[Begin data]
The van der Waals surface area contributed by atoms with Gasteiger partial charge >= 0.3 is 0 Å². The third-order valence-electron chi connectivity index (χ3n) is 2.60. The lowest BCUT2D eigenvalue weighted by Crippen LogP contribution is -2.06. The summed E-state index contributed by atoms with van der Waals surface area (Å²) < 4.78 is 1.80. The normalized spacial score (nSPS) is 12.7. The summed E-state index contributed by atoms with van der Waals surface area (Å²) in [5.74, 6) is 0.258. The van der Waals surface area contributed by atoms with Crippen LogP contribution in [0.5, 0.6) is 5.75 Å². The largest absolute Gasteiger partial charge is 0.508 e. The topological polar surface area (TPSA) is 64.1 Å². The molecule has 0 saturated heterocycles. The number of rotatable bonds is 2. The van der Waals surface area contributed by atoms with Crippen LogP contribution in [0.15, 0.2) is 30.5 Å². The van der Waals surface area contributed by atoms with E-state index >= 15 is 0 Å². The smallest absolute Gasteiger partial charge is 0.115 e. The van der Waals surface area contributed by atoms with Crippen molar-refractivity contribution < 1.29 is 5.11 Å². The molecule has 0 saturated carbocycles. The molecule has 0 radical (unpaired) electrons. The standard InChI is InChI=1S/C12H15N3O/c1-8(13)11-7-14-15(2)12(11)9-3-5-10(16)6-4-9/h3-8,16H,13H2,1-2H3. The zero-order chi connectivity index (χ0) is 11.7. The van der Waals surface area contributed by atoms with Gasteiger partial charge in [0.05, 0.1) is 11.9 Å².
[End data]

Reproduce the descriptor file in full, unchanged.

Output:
The van der Waals surface area contributed by atoms with Gasteiger partial charge >= 0.3 is 0 Å². The third-order valence-electron chi connectivity index (χ3n) is 2.60. The lowest BCUT2D eigenvalue weighted by Crippen LogP contribution is -2.06. The summed E-state index contributed by atoms with van der Waals surface area (Å²) < 4.78 is 1.80. The normalized spacial score (nSPS) is 12.7. The summed E-state index contributed by atoms with van der Waals surface area (Å²) in [5.74, 6) is 0.258. The van der Waals surface area contributed by atoms with Crippen LogP contribution in [0.5, 0.6) is 5.75 Å². The largest absolute Gasteiger partial charge is 0.508 e. The topological polar surface area (TPSA) is 64.1 Å². The molecule has 0 saturated heterocycles. The number of rotatable bonds is 2. The van der Waals surface area contributed by atoms with Crippen LogP contribution in [0.15, 0.2) is 30.5 Å². The van der Waals surface area contributed by atoms with E-state index >= 15 is 0 Å². The smallest absolute Gasteiger partial charge is 0.115 e. The van der Waals surface area contributed by atoms with Crippen molar-refractivity contribution < 1.29 is 5.11 Å². The molecule has 0 saturated carbocycles. The molecule has 0 radical (unpaired) electrons. The standard InChI is InChI=1S/C12H15N3O/c1-8(13)11-7-14-15(2)12(11)9-3-5-10(16)6-4-9/h3-8,16H,13H2,1-2H3. The zero-order chi connectivity index (χ0) is 11.7. The van der Waals surface area contributed by atoms with Gasteiger partial charge in [0.05, 0.1) is 11.9 Å².